Discussion in 'Questions?' started by Reed, Oct 7, 2018.
Anglicanism is such a complex tradition!
Perhaps it might be better said that Anglicanism is a comprehensive tradition!
Am I correct in my belief that Anglicanism can be (even if it hasn’t always been) understood as a sort of basal, creedal, mere Christianity, on top of which a wide variety of further theological outlooks can and have been built? And that there exists a fair amount of tolerance between and within the varied outlooks?
The heart of the Fathers of the Anglicanism we know was to conform to the creeds of the historic church recapturing something of the authenticity of the primitive church, and in terms of the Elizabethan Settlement to be a church for all loyal to Christ and Monarch. In some sense there is an elastic band of Anglicanism, which in our age, as in times past has endeavoured to be stretched by some beyond its breaking point.
What would you say the breaking point is? Of course I think women ordination and recognition of same-sex partnerships go way too far, which is why the continuing churches are attractive to me.
Historically, Anglicanism has been based on a circumspect but robust set of doctrinal principles. In recent times, those doctrinal principles have been cast aside, even prior to women's ordination and same-sex toleration (it seems to me the two issues are connected). We want to champion the historic doctrines again, at least here on the website. This isn't without its own challenges.
There are splendid works throughout Anglican history which illustrate those core Anglican doctrinal principles, and we are doing our best to republish them for free. Are we doing a good job with making those works more accessible?
The breaking point will always be when we allow our understanding of what is true to be more important than unity.
If you think about in terms of the language of the liturgy. The 1549 prayer book was a radical prayer book, and one of the most radical features of it was the language, as for the previous 900 to a thousand years or more the liturgy had been in latin. The principle was set forth that the liturgy should be celebrated in the vulgar tongue - the language of the people. This was understood to be a return to the practice of the primitive church, so in one sense it was entirely radical, and in another sense it was radically conservative.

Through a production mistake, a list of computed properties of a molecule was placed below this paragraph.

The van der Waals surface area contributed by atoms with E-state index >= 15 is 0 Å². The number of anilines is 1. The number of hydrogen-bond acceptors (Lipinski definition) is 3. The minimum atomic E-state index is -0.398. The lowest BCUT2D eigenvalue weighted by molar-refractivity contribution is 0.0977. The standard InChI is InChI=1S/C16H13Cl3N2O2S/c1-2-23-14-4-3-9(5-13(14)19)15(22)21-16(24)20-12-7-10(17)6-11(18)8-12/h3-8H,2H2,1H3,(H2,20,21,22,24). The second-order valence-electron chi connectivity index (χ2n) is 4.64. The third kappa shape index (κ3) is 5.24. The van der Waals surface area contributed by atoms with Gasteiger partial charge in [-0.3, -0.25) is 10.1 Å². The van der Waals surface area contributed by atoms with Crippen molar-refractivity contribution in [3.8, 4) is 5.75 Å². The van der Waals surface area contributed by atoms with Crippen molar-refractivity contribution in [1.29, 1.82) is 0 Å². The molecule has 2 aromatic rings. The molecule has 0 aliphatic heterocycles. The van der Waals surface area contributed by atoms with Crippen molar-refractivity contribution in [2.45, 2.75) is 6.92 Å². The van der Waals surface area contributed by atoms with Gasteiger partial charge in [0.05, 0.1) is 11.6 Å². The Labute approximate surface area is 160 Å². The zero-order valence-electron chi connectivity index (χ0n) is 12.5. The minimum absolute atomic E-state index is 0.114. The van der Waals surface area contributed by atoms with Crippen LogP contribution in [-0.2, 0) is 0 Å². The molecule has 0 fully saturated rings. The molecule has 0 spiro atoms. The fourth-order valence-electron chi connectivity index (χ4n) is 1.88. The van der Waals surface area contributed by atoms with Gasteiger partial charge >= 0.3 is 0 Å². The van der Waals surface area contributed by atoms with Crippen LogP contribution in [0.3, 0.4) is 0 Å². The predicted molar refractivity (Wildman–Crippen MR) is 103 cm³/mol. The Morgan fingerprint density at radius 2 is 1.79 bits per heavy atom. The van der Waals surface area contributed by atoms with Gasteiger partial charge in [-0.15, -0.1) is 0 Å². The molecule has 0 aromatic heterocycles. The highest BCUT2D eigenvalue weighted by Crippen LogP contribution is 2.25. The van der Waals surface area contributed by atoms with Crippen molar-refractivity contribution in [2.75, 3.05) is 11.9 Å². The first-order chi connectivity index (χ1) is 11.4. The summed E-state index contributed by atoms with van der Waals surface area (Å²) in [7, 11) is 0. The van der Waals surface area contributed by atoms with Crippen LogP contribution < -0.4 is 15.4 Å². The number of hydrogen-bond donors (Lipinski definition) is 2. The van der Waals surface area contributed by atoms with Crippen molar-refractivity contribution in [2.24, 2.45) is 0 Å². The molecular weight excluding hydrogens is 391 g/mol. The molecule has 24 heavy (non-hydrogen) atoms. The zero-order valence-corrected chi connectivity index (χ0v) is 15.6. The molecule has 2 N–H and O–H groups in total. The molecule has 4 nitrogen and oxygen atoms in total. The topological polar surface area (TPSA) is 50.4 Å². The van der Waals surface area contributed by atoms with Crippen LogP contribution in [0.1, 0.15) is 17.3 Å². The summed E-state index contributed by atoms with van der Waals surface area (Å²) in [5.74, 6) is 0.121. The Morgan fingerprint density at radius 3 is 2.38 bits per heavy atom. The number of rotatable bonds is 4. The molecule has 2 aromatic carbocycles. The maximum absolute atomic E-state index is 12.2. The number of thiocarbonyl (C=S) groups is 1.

In our own time we are struggling with liturgy again. The argument being that Tudor/Elizabethan formal English is now longer the language of the people, whilst there is a strong element that views the Prayer Book of 1661/2 as the Gold Standard of Anglican Liturgy. Of course both arguments have weight, and I would have to say that the language of some contemporary language is more ghastly than godly. I cringe every time I hear the liturgy begin with 'Hi and welcome to worship this fine day. My name is XYZ and it is great to have you all here today to worship our amazing God. So Hi Everyone' and the response 'Hi XYZ'. I don't like liturgy on screens, and a number of contemporary hymn/song expressions seem modestly short on theology. In my part of the world I don't have a lot of options that are geographically sensible.
Despite my frustration, I also recognise that if we just toodle off in our own little world muttering the glory of the Tudor Liturgy, from the point of view of the world it may as well be in Latin, and the great principle we established, liturgy in the vulgar tongue has been sacrificed. There is a principal of Anglican Liturgy (and life) as I understand it, that all things should be done decently and in order. By staying I hope that my presence retains a call for all that is glorious and dignified in the liturgy. By staying I hope to hear what is good and noble and true in what some are calling for, and I hope and trust that in that respect, those who hold a contrary opinion might owe some respect to those who hold views contrary to their own.